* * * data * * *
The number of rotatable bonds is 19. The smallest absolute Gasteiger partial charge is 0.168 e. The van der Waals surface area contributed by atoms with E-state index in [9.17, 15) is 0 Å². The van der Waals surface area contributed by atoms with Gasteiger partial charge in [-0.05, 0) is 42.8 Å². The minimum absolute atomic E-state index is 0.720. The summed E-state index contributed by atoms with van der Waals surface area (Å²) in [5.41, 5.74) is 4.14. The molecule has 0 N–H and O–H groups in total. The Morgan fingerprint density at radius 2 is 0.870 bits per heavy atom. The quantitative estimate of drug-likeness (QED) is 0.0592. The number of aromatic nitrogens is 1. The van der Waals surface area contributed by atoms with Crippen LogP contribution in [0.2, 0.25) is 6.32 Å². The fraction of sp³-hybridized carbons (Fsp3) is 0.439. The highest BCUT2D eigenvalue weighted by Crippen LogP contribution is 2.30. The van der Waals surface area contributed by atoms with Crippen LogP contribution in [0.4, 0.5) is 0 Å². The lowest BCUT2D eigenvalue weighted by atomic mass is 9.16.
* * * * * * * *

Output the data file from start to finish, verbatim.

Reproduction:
The number of rotatable bonds is 19. The smallest absolute Gasteiger partial charge is 0.168 e. The van der Waals surface area contributed by atoms with E-state index in [9.17, 15) is 0 Å². The van der Waals surface area contributed by atoms with Gasteiger partial charge in [-0.05, 0) is 42.8 Å². The minimum absolute atomic E-state index is 0.720. The summed E-state index contributed by atoms with van der Waals surface area (Å²) in [5.41, 5.74) is 4.14. The molecule has 0 N–H and O–H groups in total. The Morgan fingerprint density at radius 2 is 0.870 bits per heavy atom. The quantitative estimate of drug-likeness (QED) is 0.0592. The number of aromatic nitrogens is 1. The van der Waals surface area contributed by atoms with Crippen LogP contribution in [0.2, 0.25) is 6.32 Å². The fraction of sp³-hybridized carbons (Fsp3) is 0.439. The highest BCUT2D eigenvalue weighted by Crippen LogP contribution is 2.30. The van der Waals surface area contributed by atoms with Crippen LogP contribution in [0.4, 0.5) is 0 Å². The lowest BCUT2D eigenvalue weighted by atomic mass is 9.16.